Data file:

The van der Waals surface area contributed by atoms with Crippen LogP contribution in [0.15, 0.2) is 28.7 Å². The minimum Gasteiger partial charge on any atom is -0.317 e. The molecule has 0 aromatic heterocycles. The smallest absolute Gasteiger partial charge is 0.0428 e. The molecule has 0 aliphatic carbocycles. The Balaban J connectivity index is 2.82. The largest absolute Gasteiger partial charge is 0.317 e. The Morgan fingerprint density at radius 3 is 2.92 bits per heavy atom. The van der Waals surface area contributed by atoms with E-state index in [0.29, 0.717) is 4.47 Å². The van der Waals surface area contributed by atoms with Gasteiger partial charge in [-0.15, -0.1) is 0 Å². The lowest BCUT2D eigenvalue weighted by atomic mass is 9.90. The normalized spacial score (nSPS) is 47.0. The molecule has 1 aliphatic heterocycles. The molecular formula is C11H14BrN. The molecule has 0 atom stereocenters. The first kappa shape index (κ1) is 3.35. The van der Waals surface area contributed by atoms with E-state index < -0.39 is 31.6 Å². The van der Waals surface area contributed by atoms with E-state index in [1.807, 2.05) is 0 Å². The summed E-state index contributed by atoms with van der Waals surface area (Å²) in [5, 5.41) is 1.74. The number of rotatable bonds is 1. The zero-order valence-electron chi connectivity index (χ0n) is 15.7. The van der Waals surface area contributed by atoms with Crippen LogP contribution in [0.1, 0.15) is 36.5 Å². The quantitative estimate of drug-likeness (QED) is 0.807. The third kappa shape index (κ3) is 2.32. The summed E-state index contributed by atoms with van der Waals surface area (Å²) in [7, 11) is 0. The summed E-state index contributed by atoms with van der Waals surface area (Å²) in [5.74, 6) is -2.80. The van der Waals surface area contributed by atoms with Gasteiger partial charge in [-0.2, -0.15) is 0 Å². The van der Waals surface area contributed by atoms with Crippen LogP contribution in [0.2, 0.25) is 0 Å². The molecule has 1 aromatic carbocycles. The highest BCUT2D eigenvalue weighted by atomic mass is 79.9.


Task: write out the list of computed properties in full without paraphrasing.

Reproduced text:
The van der Waals surface area contributed by atoms with Crippen LogP contribution in [0.15, 0.2) is 28.7 Å². The minimum Gasteiger partial charge on any atom is -0.317 e. The molecule has 0 aromatic heterocycles. The smallest absolute Gasteiger partial charge is 0.0428 e. The molecule has 0 aliphatic carbocycles. The Balaban J connectivity index is 2.82. The largest absolute Gasteiger partial charge is 0.317 e. The Morgan fingerprint density at radius 3 is 2.92 bits per heavy atom. The van der Waals surface area contributed by atoms with E-state index in [0.29, 0.717) is 4.47 Å². The van der Waals surface area contributed by atoms with Gasteiger partial charge in [-0.15, -0.1) is 0 Å². The lowest BCUT2D eigenvalue weighted by atomic mass is 9.90. The normalized spacial score (nSPS) is 47.0. The molecule has 1 aliphatic heterocycles. The molecular formula is C11H14BrN. The molecule has 0 atom stereocenters. The first kappa shape index (κ1) is 3.35. The van der Waals surface area contributed by atoms with E-state index < -0.39 is 31.6 Å². The van der Waals surface area contributed by atoms with E-state index in [1.807, 2.05) is 0 Å². The summed E-state index contributed by atoms with van der Waals surface area (Å²) in [5, 5.41) is 1.74. The number of rotatable bonds is 1. The zero-order valence-electron chi connectivity index (χ0n) is 15.7. The van der Waals surface area contributed by atoms with Crippen LogP contribution in [0.1, 0.15) is 36.5 Å². The quantitative estimate of drug-likeness (QED) is 0.807. The third kappa shape index (κ3) is 2.32. The summed E-state index contributed by atoms with van der Waals surface area (Å²) in [7, 11) is 0. The summed E-state index contributed by atoms with van der Waals surface area (Å²) in [5.74, 6) is -2.80. The van der Waals surface area contributed by atoms with Gasteiger partial charge in [-0.2, -0.15) is 0 Å². The van der Waals surface area contributed by atoms with Crippen LogP contribution in [0.2, 0.25) is 0 Å². The molecule has 1 aromatic carbocycles. The highest BCUT2D eigenvalue weighted by atomic mass is 79.9.